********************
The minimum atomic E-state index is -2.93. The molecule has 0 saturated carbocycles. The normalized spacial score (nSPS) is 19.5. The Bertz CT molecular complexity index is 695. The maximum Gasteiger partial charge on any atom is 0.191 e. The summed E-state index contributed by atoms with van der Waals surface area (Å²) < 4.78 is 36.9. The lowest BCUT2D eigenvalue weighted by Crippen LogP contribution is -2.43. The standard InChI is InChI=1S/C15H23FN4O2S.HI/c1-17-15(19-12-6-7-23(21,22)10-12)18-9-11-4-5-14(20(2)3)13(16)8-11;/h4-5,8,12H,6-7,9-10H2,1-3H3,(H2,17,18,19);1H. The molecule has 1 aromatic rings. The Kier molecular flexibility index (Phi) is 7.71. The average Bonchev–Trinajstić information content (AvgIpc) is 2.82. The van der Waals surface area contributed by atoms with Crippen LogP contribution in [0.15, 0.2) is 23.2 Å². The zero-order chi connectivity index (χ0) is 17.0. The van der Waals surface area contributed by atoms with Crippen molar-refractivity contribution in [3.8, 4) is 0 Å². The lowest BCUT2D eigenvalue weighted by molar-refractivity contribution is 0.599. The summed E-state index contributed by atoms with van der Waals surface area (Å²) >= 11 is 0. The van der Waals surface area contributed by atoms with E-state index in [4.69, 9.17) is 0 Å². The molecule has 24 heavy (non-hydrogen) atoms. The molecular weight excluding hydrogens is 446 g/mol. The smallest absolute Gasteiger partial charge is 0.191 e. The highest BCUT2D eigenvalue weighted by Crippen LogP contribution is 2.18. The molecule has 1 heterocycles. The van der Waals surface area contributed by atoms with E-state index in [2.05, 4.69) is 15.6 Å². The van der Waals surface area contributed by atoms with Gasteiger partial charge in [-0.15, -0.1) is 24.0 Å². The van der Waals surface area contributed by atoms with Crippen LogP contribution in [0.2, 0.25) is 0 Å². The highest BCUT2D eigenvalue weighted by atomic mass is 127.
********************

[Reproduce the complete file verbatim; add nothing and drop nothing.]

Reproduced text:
The minimum atomic E-state index is -2.93. The molecule has 0 saturated carbocycles. The normalized spacial score (nSPS) is 19.5. The Bertz CT molecular complexity index is 695. The maximum Gasteiger partial charge on any atom is 0.191 e. The summed E-state index contributed by atoms with van der Waals surface area (Å²) < 4.78 is 36.9. The lowest BCUT2D eigenvalue weighted by Crippen LogP contribution is -2.43. The standard InChI is InChI=1S/C15H23FN4O2S.HI/c1-17-15(19-12-6-7-23(21,22)10-12)18-9-11-4-5-14(20(2)3)13(16)8-11;/h4-5,8,12H,6-7,9-10H2,1-3H3,(H2,17,18,19);1H. The molecule has 1 aromatic rings. The Kier molecular flexibility index (Phi) is 7.71. The average Bonchev–Trinajstić information content (AvgIpc) is 2.82. The van der Waals surface area contributed by atoms with Crippen LogP contribution in [0.15, 0.2) is 23.2 Å². The zero-order chi connectivity index (χ0) is 17.0. The van der Waals surface area contributed by atoms with Crippen molar-refractivity contribution in [3.8, 4) is 0 Å². The lowest BCUT2D eigenvalue weighted by molar-refractivity contribution is 0.599. The summed E-state index contributed by atoms with van der Waals surface area (Å²) >= 11 is 0. The van der Waals surface area contributed by atoms with E-state index in [4.69, 9.17) is 0 Å². The molecule has 24 heavy (non-hydrogen) atoms. The molecular weight excluding hydrogens is 446 g/mol. The smallest absolute Gasteiger partial charge is 0.191 e. The highest BCUT2D eigenvalue weighted by Crippen LogP contribution is 2.18. The molecule has 1 heterocycles. The van der Waals surface area contributed by atoms with E-state index in [2.05, 4.69) is 15.6 Å². The van der Waals surface area contributed by atoms with Gasteiger partial charge in [-0.15, -0.1) is 24.0 Å². The van der Waals surface area contributed by atoms with Crippen LogP contribution in [0.2, 0.25) is 0 Å². The highest BCUT2D eigenvalue weighted by atomic mass is 127.